Before the launch of my debut novel, THE UNFINISHED GARDEN, I lost 5lbs to performance terror. Painfully shy as a teenager, my mother and music teacher once had to conspire to sneak Valium backstage so I could perform a solo in the high school band. (It’s okay, we’re talking about the seventies.) Bottom line? I was never having a career that involved podiums or microphones.
The day of my first author reading, I attained a catatonic state of anxiety so complete that I believed my heart would stop as I opened my mouth to whisper, “Hello, I’m Barbara.” For someone with high blood pressure and a family history of heart troubles, that’s not an irrational fear.
Three months ago I launched my second novel, THE IN-BETWEEN HOUR, with an extra 5lbs and a normal case of the jitters. What had changed from one book to the next? Endless exposure to my fear, which is standard treatment for an anxiety disorder? A slew of polished performances? Nope. Acceptance was the key.
I learned to accept that my flaws are part of my performance. Peel back my nerves about author events and you reveal the underlying fear—that instead of projecting the professional author persona, I would crack jokes, loose track of my thoughts, rumble off on tangents, and speak from the heart. Maybe even get a little tearful or start talking about my favorite gin. I routinely do all these things in my author events and they seem to work. As I open myself up to strangers, they open up to me. The comment I hear most often is, “You’re so real.” (And then we have great discussions about my favorite topic: invisible disabilities.)
Does this mean I’m a flake who doesn’t prepare her talks? Au contraire, my friends. I prepare the heck out of every event, but I leave enough wiggle room so that I can be me—so that I can veer off on tangents and go wherever the mood takes me. I like to think of it as prepared spontaneity.
Back to basics, how do I achieve a non-catatonic state of performance being?
(1) I go to loads of readings and watch A-list authors. I take notes and time their presentations. (I like to figure out how long they spend discussing the book, how long they read for, how long they leave for questions, etc.)
(2) I practice, practice, practice…. (Often I do this in the car, which means I get very strange looks at stoplights.)
(3) When I’ve figure out what I want to say, I give a dummy performance to the toughest critic I know: my husband. I’m cheating a little here, since my beloved is an internationally-renowned academic and a master performer. Really, I couldn’t pick a better coach.
(4) After my husband has told me what works and what doesn’t, I create a crib sheet with bullet points. As long as I cover those bullet points, I can be loosey-goosey. Also, if I get too far off track, I can glance down to see what I haven’t covered and rein myself it.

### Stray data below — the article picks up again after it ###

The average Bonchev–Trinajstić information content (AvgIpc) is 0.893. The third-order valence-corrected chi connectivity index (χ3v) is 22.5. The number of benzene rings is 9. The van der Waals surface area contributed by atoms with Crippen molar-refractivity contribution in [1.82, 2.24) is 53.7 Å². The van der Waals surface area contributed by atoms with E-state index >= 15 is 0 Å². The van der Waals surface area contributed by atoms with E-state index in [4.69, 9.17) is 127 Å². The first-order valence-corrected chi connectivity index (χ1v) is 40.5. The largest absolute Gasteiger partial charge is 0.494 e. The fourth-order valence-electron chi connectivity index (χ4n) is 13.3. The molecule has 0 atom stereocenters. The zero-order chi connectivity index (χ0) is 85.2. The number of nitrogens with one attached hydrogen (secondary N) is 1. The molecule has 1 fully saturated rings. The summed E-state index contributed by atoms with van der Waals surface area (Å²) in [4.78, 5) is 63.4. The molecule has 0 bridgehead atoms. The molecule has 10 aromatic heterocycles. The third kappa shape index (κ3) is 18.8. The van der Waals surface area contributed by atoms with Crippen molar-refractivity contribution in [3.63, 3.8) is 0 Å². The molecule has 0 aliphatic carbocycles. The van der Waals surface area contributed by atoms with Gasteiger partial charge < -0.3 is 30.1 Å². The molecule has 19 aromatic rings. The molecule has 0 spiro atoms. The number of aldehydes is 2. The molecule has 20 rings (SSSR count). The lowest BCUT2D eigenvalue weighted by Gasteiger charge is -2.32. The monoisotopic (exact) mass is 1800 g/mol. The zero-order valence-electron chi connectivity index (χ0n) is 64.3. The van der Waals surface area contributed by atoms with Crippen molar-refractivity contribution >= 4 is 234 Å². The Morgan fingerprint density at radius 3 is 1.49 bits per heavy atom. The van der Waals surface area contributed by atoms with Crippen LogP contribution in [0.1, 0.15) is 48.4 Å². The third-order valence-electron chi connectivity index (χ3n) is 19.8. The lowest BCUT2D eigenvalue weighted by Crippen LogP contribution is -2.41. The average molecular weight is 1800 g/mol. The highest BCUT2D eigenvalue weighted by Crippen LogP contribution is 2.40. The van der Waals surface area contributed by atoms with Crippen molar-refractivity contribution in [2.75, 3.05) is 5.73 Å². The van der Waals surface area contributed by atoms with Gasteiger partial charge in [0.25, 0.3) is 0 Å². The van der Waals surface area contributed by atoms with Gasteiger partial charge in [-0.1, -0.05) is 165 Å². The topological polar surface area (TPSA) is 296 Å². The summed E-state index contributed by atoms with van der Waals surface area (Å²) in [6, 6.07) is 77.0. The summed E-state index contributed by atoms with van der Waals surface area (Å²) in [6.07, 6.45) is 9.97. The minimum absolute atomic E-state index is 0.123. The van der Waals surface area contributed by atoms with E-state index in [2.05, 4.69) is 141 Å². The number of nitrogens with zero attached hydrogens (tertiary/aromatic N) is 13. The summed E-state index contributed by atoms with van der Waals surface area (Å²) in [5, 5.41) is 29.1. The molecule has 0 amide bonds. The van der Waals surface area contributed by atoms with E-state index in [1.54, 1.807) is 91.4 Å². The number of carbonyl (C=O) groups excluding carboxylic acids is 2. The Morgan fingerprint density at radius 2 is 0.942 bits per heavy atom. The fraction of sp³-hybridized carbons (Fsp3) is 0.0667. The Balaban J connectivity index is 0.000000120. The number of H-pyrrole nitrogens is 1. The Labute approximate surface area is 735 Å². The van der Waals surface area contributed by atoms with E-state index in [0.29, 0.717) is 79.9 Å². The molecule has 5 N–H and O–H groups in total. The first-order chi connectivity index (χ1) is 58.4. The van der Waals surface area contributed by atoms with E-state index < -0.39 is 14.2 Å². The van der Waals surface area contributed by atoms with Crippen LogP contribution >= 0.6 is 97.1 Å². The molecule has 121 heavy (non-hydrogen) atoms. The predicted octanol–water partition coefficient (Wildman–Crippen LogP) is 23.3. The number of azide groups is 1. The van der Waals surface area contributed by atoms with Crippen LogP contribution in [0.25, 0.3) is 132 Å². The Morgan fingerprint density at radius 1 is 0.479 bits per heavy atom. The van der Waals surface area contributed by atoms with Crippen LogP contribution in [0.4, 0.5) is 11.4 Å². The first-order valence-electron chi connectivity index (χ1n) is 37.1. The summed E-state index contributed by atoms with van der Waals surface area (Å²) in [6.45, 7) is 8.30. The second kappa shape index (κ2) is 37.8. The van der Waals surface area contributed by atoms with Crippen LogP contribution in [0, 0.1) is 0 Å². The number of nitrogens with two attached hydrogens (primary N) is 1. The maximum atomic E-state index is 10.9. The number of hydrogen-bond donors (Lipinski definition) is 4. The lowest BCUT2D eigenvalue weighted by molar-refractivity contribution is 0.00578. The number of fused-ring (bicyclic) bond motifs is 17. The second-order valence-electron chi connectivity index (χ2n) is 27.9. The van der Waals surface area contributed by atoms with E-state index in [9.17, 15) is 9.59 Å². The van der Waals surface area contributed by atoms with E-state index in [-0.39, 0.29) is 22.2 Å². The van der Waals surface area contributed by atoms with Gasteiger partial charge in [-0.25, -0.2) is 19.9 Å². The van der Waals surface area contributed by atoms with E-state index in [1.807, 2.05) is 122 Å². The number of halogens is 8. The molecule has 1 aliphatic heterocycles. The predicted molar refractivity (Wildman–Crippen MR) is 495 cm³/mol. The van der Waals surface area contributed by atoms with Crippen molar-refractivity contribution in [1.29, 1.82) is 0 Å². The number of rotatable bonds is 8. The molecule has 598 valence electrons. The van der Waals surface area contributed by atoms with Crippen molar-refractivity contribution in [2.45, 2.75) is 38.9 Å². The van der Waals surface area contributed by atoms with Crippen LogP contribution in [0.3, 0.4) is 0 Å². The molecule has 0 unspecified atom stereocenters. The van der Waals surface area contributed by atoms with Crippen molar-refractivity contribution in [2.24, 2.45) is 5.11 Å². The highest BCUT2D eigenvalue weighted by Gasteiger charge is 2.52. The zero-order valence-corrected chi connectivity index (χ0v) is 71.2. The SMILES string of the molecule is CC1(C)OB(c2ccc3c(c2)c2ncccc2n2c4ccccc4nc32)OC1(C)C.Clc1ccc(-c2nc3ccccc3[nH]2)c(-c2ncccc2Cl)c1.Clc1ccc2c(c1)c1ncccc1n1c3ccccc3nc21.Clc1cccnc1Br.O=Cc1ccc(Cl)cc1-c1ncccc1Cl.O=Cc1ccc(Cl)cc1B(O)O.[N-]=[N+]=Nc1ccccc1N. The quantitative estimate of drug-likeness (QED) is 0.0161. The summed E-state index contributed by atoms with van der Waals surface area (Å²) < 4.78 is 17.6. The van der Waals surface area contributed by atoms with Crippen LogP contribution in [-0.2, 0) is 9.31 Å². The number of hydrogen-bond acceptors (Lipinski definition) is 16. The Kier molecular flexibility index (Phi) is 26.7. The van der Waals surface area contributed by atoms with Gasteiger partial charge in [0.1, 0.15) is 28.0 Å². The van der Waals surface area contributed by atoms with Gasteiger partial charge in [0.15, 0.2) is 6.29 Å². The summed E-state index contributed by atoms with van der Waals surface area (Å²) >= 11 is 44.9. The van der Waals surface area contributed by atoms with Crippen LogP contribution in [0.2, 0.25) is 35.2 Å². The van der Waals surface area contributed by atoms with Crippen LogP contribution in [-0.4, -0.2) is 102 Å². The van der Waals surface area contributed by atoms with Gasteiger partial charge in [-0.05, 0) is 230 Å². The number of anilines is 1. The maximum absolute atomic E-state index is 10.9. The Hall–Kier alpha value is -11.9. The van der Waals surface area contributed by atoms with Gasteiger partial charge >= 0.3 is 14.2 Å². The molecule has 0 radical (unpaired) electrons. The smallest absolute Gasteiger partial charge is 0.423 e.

(5) Then I close my office door and using my crib sheet, I practice with a timer until the presentation works. This gives me a sense of how much I can talk around one particular point (for example, why I write about mental illness).
(6) I prepare several presentations of different length. This is key for book clubs. Some book clubs want a real performance; others want a brief introduction before discussion time. Again, if you’re prepared, you can seem spontaneous (even though you’re really not).
(7) I devote a huge chunk of time to practicing the reading portion of my event, marking words I stumble over or places where I want to pause to give backstory, inject an aside, or simply make use of silence.
(8) When my brain does implode mid-flow, which it did twice in a recent event, I turn it over to the audience and say, “There goes my middle-aged woman’s brain. What was I talking about?” When people shout out answers, you get to play twenty questions.🙂
(9) If the nerves return to haunt me, I remind myself that I AM the leading expert in the world on my novel. Yes, we all make mistakes in research, but nothing you say about your characters or why you wrote the story can ever be wrong. You are performing your book. This is your passion, your creation, your baby. Be yourself and be proud.
What tricks do you have for getting through author events or other speaking engagements?
Barbara Claypole White writes and gardens in the forests of North Carolina. English born and educated, she’s married to an internationally-acclaimed academic. Their son, an award-winning poet/musician, attends college in the Midwest. His battles with obsessive-compulsive disorder (OCD) have inspired her to write love stories about damaged people. THE UNFINISHED GARDEN, a love story about grief, OCD, and dirt, won the 2013 Golden Quill for Best First Book. Barbara’s second novel, THE IN-BETWEEN HOUR, a story of two broken families released on December 31.